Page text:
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Idaho’s Peer Review Privilege — Lessons Learned

Added by Hawley Troxell in Articles & Publications, Health Law on June 13, 2012

In two opinions issued late last year, the Idaho Supreme Court clarified and strengthened the protections afforded by Idaho’s statutory peer review privilege. In Verska v. St. Alphonsus Regional Medical Center (SARMC)1 and Montalbano v. SARMC,2 the Court held that the peer review privilege applies to lawsuits initiated by physicians challenging adverse credentialing decisions and that it contains no exceptions for credentialing decisions motivated by bad faith or economic considerations. The Court made clear that the privilege applies broadly, beyond the medical malpractice context. And by refusing to find exceptions for bad faith credentialing, the Court deepened the peer review protections and signaled that the only exceptions to the privilege are those expressly stated in the statute itself.

Why peer review is protected

Hospital peer review is the process by which a hospital’s organized medical staff evaluates, critiques, and sometimes disciplines other staff physicians. Peer review includes, among other things, the peer evaluation of a physician’s application for initial appointment to the medical staff, evaluation of a physician’s application for reappointment, and, if warranted, the suspension or termination of a physician’s privileges to practice at the hospital (sometimes referred to as “adverse credentialing decisions”). Peer review also includes physician review of bad patient outcomes undertaken with an eye toward reducing similar outcomes in the future.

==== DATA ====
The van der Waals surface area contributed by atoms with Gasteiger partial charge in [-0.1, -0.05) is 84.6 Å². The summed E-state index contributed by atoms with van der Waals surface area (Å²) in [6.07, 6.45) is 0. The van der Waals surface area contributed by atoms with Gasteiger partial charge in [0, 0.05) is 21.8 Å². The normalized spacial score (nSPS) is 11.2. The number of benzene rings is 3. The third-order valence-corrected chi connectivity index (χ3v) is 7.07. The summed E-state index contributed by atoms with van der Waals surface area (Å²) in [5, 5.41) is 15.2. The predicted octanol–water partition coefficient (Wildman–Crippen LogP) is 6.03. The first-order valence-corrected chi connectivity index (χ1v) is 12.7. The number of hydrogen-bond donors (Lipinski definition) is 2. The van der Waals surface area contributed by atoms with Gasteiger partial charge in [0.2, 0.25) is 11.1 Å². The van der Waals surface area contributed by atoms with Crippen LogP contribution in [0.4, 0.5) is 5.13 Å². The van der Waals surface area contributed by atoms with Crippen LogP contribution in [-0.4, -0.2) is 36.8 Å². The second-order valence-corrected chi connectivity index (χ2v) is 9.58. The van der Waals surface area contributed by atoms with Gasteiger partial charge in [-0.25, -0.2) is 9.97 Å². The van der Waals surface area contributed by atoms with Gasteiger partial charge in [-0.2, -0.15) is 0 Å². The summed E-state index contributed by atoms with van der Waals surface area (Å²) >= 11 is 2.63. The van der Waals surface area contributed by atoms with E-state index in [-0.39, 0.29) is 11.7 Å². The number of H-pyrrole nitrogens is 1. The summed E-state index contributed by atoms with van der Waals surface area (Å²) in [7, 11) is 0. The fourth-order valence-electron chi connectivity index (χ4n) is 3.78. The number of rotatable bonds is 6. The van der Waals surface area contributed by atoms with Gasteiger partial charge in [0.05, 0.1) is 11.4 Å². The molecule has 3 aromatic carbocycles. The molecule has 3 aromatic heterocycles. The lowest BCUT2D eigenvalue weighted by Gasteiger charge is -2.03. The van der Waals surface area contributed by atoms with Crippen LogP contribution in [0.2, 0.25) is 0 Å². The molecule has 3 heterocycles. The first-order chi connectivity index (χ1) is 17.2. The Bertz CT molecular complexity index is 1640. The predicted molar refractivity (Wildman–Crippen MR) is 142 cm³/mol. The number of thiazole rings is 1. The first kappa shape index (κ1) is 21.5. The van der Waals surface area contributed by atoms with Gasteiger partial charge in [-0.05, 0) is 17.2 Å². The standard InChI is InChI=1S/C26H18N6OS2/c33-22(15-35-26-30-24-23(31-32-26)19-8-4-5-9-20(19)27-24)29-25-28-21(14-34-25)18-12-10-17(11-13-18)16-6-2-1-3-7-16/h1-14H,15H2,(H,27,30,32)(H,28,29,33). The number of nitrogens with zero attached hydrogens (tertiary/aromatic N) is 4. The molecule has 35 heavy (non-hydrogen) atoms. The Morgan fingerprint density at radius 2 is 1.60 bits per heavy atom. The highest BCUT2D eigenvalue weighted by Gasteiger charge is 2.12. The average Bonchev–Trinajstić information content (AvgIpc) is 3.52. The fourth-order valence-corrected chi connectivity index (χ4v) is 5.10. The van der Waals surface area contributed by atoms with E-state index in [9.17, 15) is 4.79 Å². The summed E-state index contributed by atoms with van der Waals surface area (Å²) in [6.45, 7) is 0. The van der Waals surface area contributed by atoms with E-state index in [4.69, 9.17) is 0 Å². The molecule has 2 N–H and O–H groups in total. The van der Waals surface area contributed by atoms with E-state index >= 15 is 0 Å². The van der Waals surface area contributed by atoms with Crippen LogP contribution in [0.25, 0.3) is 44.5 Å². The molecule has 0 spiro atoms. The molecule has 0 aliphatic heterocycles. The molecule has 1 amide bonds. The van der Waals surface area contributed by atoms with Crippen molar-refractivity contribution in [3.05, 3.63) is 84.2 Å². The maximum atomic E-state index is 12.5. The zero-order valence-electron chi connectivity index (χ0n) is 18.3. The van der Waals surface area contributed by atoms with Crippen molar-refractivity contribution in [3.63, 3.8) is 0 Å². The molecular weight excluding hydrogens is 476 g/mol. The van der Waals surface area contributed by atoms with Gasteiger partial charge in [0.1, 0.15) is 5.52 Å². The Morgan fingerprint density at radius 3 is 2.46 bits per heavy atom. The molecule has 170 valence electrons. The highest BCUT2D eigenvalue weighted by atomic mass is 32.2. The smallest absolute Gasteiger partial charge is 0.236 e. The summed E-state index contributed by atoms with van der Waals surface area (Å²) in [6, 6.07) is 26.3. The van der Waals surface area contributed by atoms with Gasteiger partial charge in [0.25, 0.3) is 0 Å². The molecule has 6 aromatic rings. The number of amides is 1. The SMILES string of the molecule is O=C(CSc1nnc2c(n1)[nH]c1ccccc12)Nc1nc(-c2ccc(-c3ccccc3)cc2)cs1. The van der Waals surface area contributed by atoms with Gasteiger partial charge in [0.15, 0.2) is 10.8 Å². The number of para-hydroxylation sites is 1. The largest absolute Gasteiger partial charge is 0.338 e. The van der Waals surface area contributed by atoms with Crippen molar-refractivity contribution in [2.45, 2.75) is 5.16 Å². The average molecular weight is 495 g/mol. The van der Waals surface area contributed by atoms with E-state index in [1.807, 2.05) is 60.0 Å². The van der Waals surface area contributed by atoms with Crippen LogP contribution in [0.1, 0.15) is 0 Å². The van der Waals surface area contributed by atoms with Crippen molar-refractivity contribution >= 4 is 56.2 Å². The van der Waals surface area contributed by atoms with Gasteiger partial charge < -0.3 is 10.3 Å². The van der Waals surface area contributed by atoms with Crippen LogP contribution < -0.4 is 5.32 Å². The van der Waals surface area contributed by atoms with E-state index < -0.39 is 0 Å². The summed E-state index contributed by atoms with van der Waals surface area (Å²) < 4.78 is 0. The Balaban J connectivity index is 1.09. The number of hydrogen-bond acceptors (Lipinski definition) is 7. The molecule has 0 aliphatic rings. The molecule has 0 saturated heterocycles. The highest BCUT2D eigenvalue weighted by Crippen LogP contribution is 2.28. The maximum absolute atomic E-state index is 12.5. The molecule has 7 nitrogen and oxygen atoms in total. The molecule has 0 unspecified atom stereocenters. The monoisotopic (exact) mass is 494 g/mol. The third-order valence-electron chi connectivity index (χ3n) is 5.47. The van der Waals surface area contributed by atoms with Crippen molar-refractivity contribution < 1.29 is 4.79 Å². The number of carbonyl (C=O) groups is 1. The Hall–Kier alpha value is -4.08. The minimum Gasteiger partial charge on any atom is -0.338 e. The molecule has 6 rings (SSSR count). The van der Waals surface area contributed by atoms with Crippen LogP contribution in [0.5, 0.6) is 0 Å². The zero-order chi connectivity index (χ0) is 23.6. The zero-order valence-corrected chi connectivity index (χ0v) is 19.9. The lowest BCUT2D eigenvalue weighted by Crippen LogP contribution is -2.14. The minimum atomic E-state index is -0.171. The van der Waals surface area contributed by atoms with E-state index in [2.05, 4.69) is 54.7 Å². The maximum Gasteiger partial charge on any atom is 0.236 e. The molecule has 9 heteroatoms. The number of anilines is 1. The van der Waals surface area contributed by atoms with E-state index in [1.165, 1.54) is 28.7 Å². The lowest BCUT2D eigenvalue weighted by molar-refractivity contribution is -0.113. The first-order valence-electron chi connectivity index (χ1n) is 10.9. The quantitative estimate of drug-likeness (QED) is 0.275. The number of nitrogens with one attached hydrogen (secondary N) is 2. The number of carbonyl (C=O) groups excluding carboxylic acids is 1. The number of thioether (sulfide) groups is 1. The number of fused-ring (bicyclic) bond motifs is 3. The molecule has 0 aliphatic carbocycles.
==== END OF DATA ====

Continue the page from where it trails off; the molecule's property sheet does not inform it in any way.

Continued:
Regular peer review has become so entrenched in this country that it is required in every state.3 Protections from discovery for peer review proceedings are similarly widespread. In fact, just as all fifty states require hospital peer review, so too has each state created an evidentiary privilege for peer review materials, in recognition of the need for frank and candid discussion and the potential chilling effect on peer review posed by the threat that such materials might be discovered during litigation.4 The United States Congress has also recognized an “overriding national need to provide incentive and protection for physicians engaging in effective professional peer review.”

Idaho’s peer review statute, Idaho Code § 39-1392 et seq., was passed to:

encourage research, discipline and medical study by certain health care organizations for the purposes of reducing morbidity and mortality, enforcing and improving the standards of medical practice in the state of Idaho, certain records of such health care organizations shall be confidential and privileged as set forth in this chapter.6

The statute provides two different but related protections for peer review participants: it includes provisions for both peer review privilege and peer review immunity. The peer review privilege protects peer review materials from discovery in legal proceedings. Peer review immunity, in contrast, protects the peer review participants from lawsuits based on their peer review activities.7